Dark Age: The Political Odyssey of Emperor Bokassa

Dark Age: The Political Odyssey of Emperor Bokassa

Dark Age: The Political Odyssey of Emperor Bokassa

Dark Age: The Political Odyssey of Emperor Bokassa

Synopsis

Dark Age recounts the turbulent political career of recently deceased Jean-Bedel Bokassa, the flamboyant president-for-life and later emperor of the Central African Republic/Empire.

Excerpt

Dee-Jay: Now you know where we're at. If you're still uncertain, let me tell you that your deejay isn't feeling all that cockshure himself. But there is to be a Coronation. An imperial coronation, first in Africa -- at least in the last few decades or so. Emperor Boky, Boky the Cocky, no less -- and if you think that's mere boasting, ask him how many daughters presented their credentials when he advertised for his long-lost daughter from Indochina. He confirmed the claims of one and married the others. Man, he's wa-a-a-ay -- Out. Also known as Folksy Boksy on account of he likes to meet with the folks. You dig? The common folks, like vagrants, felons and -- dig this -- school children. Actually rubs feet with them -- well, on them sort of -- he's gone beyond shaking hands -- wow, he's ahead man. Soyinka, Opera Wonyosi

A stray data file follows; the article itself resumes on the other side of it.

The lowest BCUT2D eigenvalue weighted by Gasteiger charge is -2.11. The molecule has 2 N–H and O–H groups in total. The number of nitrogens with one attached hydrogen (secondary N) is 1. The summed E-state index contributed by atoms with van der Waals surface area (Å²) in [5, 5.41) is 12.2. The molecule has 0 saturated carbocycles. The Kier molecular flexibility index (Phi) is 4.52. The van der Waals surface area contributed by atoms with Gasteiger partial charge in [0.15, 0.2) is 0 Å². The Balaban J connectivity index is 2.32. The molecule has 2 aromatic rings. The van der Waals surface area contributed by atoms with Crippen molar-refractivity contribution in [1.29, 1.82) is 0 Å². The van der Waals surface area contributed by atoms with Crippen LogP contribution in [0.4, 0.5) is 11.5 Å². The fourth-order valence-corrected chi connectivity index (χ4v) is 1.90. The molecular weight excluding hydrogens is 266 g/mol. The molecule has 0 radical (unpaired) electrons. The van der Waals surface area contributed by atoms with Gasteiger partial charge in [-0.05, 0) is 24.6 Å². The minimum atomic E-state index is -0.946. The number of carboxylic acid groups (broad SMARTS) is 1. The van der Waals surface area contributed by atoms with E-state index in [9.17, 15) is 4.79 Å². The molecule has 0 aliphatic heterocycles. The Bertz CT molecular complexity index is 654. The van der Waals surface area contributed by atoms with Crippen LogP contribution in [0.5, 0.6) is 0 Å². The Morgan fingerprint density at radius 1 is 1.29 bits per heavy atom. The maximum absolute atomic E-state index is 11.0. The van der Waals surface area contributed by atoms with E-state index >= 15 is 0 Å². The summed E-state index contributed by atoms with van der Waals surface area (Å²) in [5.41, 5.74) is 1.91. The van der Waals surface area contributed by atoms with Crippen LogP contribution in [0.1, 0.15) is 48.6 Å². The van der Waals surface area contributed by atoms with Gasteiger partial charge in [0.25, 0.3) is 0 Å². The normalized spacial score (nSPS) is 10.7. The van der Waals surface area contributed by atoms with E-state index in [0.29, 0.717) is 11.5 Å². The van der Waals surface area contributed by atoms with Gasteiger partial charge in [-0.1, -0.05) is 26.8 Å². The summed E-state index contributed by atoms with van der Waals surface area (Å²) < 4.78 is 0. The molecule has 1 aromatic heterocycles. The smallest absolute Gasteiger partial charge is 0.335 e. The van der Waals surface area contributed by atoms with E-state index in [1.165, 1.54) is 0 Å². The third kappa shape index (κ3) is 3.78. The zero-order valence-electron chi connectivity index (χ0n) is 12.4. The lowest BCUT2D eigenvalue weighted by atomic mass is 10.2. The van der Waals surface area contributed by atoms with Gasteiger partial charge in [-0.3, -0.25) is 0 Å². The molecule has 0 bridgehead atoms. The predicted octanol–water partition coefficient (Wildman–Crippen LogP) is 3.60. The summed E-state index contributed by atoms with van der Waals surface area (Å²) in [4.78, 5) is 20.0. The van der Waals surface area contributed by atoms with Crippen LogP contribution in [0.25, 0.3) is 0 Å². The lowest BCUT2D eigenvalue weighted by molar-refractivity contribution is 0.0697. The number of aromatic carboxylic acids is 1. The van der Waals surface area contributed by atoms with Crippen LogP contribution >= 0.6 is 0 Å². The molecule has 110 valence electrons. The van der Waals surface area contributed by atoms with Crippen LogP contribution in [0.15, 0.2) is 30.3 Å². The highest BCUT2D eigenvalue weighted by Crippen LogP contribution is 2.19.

Jean-Bedel Bokassa's appearance as the archetypical African dictator in Wole Soyinka Opera Wonyosi should come as no great surprise. Discovered by the Western media early in his political career, he has been in the headlines ever since. The image is always the same. He is le roi nègre -- cruel, self-indulgent, extravagant, and sexually obsessed, or he is "The Emperor who ate his People," as one essay about him put it. Werner Herzog's documentary film Echos d'un sombre empire is all too typical. Dwelling on the macabre, it shows footage of the imperial walk-in freezer and of lions that allegedly dined on His Majesty's enemies.

In dealing with this controversial figure academics have hardly shown better judgment. Samuel Decalo writes of "documented instances of ritual cannibalism" on Bokassa's part and of his personally bludgeoning schoolchildren to death. The Central African ruler is invariably described as "a brutal and ludicrous tyrant" or something similar. He is in a special category of disdain, along with . . .

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